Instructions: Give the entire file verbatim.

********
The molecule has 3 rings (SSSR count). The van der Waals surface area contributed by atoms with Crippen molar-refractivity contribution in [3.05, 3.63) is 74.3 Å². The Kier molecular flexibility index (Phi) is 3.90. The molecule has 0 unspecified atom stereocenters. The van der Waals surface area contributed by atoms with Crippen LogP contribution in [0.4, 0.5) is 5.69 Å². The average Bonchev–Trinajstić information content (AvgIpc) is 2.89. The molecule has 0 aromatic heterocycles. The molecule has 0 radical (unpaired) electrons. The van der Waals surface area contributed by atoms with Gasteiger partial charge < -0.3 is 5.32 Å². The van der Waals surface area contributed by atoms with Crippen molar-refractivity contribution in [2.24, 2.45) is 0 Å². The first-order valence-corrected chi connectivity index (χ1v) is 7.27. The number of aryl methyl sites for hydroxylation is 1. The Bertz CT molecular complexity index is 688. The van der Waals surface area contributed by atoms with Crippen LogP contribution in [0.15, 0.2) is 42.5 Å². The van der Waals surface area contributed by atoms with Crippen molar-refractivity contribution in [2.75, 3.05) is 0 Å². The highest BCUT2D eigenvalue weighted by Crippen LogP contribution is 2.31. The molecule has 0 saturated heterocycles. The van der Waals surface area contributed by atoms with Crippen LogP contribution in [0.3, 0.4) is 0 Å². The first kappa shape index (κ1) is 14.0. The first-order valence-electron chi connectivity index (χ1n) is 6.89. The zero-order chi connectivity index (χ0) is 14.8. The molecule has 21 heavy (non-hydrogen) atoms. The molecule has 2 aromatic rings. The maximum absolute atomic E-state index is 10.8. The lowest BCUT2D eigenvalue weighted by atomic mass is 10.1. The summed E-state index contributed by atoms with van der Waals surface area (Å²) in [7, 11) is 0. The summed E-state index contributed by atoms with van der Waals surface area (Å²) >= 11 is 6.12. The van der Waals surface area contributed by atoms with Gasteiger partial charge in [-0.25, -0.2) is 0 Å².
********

The molecule has 3 rings (SSSR count). The van der Waals surface area contributed by atoms with Crippen molar-refractivity contribution in [3.05, 3.63) is 74.3 Å². The Kier molecular flexibility index (Phi) is 3.90. The molecule has 0 unspecified atom stereocenters. The van der Waals surface area contributed by atoms with Crippen LogP contribution in [0.4, 0.5) is 5.69 Å². The average Bonchev–Trinajstić information content (AvgIpc) is 2.89. The molecule has 0 aromatic heterocycles. The molecule has 0 radical (unpaired) electrons. The van der Waals surface area contributed by atoms with Gasteiger partial charge < -0.3 is 5.32 Å². The van der Waals surface area contributed by atoms with Crippen molar-refractivity contribution in [2.24, 2.45) is 0 Å². The first-order valence-corrected chi connectivity index (χ1v) is 7.27. The number of aryl methyl sites for hydroxylation is 1. The Bertz CT molecular complexity index is 688. The van der Waals surface area contributed by atoms with Crippen LogP contribution in [0.15, 0.2) is 42.5 Å². The van der Waals surface area contributed by atoms with Crippen molar-refractivity contribution in [2.75, 3.05) is 0 Å². The highest BCUT2D eigenvalue weighted by Crippen LogP contribution is 2.31. The molecule has 0 saturated heterocycles. The van der Waals surface area contributed by atoms with Crippen LogP contribution in [0.3, 0.4) is 0 Å². The first kappa shape index (κ1) is 14.0. The first-order valence-electron chi connectivity index (χ1n) is 6.89. The zero-order chi connectivity index (χ0) is 14.8. The molecule has 21 heavy (non-hydrogen) atoms. The molecule has 2 aromatic rings. The maximum absolute atomic E-state index is 10.8. The lowest BCUT2D eigenvalue weighted by atomic mass is 10.1. The summed E-state index contributed by atoms with van der Waals surface area (Å²) in [7, 11) is 0. The summed E-state index contributed by atoms with van der Waals surface area (Å²) >= 11 is 6.12. The van der Waals surface area contributed by atoms with Gasteiger partial charge in [-0.25, -0.2) is 0 Å².